The present-value model of the current account has been rejected: Round up the usual suspects
Tests of the present-value model of the current account are frequently rejected by the data. Standard explanations rely on the "usual suspects" of nonseparable preferences, shocks to fiscal policy and the world real interest rate, and imperfect international capital mobility. The authors confirm these rejections on postwar Canadian data, then investigate their source by calibrating and simulating alternative versions of a small open economy, real business cycle model. Monte Carlo experiments reveal that, although each of the suspects matters in some way, a "canonical" RBC model moves closest ...
Nonparametric exchange rate prediction?
The equity premium and time-varying risk behavior
The New Keynesian Phillips curve : lessons from single-equation econometric estimation
We review single-equation methods for estimating the hybrid New Keynesian Phillips curve (NKPC) and then apply those methods to U.S. quarterly data for 1955?2007. Estimating the hybrid NKPC by the generalized method of moments yields stable coefficients with a large role for expected future inflation. Measures of marginal costs better explain U.S. inflation than does a range of measures of the output gap. But estimates of the slope of the NKPC are imprecise and confidence intervals that are robust to weak identification are wide. Further research on measuring marginal costs may reconcile ...
Instability in U.S. inflation: 1967-2005
Maintaining stables prices and keeping inflation in check have become key policy objectives of the Federal Reserve and other central banks. Evidence indicates that inflation has become less persistent and volatile since the early 1980s. Although economists have examined the implications for inflation modeling and forecasting, little information exists about whether changes or instabilities in inflation dynamics coincide with specific economic events such as oil price shocks or recessions. ; This article studies U.S. monthly inflation, inflation growth, and price level dynamics from January ...
U.K. World War I and interwar data for business cycle and growth analysis
This article contributes new time series for studying the U.K. economy during World War I and the interwar period. The time series are per capita hours worked and average tax rates of capital income, labor income, and consumption. Uninterrupted time series of these variables are provided for an annual sample that runs from 1913 to 1938. We highlight the usefulness of these time series with several empirical applications. We use per capita hours worked in a growth accounting exercise to measure the contributions of capital, labor, and productivity to output growth. The average tax rates are ...
Interwar U.K. unemployment: the Benjamin and Kochin hypothesis or the legacy of “just” taxes?
Benjamin and Kochin (1979, Journal of Political Economy) present regression estimates to support their hypothesis that larger unemployment benefits increased U.K. unemployment post?World War I (WWI). The Benjamin-Kochin (BK) regression is easy to replicate. When the replication is widened to include income tax rates and WWI observations using Bayesian Monte Carlo methods, the evidence moves against the BK hypothesis and in favor of regressions that include the capital income tax rate. We explain these results with Daunton (2002, Just Taxes). He argues that U.K. tax rates were set during WWI ...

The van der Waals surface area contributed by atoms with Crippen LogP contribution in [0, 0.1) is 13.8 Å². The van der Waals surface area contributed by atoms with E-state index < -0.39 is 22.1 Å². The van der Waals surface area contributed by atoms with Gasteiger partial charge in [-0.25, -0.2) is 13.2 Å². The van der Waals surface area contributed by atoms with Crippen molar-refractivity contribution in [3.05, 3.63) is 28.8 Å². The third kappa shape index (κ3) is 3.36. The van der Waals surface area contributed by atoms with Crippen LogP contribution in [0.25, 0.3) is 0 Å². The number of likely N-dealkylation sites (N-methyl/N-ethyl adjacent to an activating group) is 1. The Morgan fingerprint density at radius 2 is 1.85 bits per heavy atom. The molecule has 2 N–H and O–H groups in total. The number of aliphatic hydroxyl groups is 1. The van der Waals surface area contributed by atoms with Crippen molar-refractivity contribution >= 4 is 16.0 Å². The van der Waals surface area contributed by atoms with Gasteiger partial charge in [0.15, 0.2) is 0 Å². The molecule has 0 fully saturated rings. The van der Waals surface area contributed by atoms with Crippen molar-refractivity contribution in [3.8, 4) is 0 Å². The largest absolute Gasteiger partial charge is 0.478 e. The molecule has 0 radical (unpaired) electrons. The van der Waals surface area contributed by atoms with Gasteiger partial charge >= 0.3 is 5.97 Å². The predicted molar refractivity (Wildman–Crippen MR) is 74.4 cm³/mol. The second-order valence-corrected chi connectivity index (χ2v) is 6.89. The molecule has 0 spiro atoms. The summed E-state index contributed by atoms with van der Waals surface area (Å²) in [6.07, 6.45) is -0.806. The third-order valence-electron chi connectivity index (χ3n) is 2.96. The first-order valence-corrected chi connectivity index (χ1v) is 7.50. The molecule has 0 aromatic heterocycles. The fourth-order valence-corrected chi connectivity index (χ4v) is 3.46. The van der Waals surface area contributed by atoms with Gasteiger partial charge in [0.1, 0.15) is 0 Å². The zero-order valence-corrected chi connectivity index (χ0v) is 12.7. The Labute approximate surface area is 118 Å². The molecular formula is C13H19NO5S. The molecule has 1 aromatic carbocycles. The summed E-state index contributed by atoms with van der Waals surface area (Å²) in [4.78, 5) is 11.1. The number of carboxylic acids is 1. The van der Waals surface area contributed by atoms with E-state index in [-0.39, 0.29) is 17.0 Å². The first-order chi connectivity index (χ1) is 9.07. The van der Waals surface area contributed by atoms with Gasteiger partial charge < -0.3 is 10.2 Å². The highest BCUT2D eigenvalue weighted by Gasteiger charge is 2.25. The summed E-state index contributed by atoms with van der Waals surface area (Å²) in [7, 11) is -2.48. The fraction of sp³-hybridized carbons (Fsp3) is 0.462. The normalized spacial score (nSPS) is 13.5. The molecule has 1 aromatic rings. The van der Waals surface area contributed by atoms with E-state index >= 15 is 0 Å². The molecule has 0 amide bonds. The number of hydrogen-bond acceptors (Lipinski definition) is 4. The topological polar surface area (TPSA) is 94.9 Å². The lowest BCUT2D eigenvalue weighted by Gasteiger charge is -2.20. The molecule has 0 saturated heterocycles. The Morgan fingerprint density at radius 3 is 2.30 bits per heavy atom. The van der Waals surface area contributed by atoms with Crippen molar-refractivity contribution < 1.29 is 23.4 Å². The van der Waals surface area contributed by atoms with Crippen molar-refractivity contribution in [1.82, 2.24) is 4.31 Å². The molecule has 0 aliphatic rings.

Choosing the best volatility models: the model confidence set approach
This paper applies the model confidence sets (MCS) procedure to a set of volatility models. A MSC is analogous to a confidence interval of parameter in the sense that the former contains the best forecasting model with a certain probability. The key to the MCS is that it acknowledges the limitations of the information in the data. The empirical exercise is based on fifty-five volatility models, and the MCS includes about a third of these when evaluated by mean square error, whereas the MCS contains only a VGARCH model when mean absolute deviation criterion is used. We conduct a simulation ...
Bulk commodities and the Liverpool and London markets of the mid-19th century
We study British prices and the degree of commodity market integration between Liverpool, the bulk commodity port of mid-19th century, and London. A new wholesale commodity price index is presented for Liverpool and this is compared with the Klovland-Sauerbeck index. Next, we examine the relationship between Liverpool and London markets in specific bulk commodities. Our data consist of price indices for identically described goods in both Liverpool and London: three commodity groups (metal products, wood products, and processed foods), and the specific commodities of wheat and flour. Tests ...
Business cycle implications of internal consumption habit for New Keynesian models
This paper studies the implications of internal consumption habit for propagation and monetary transmission in New Keynesian dynamic stochastic general equilibrium (NKDSGE) models. We use Bayesian methods to evaluate the role of internal consumption habit in NKDSGE model propagation and monetary transmission. Simulation experiments show that internal consumption habit often improves NKDSGE model fit to output and consumption growth spectra by dampening business cycle periodicity. Nonetheless, habit NKDSGE model fit is vulnerable to nominal rigidity, the choice of monetary policy rule, the ...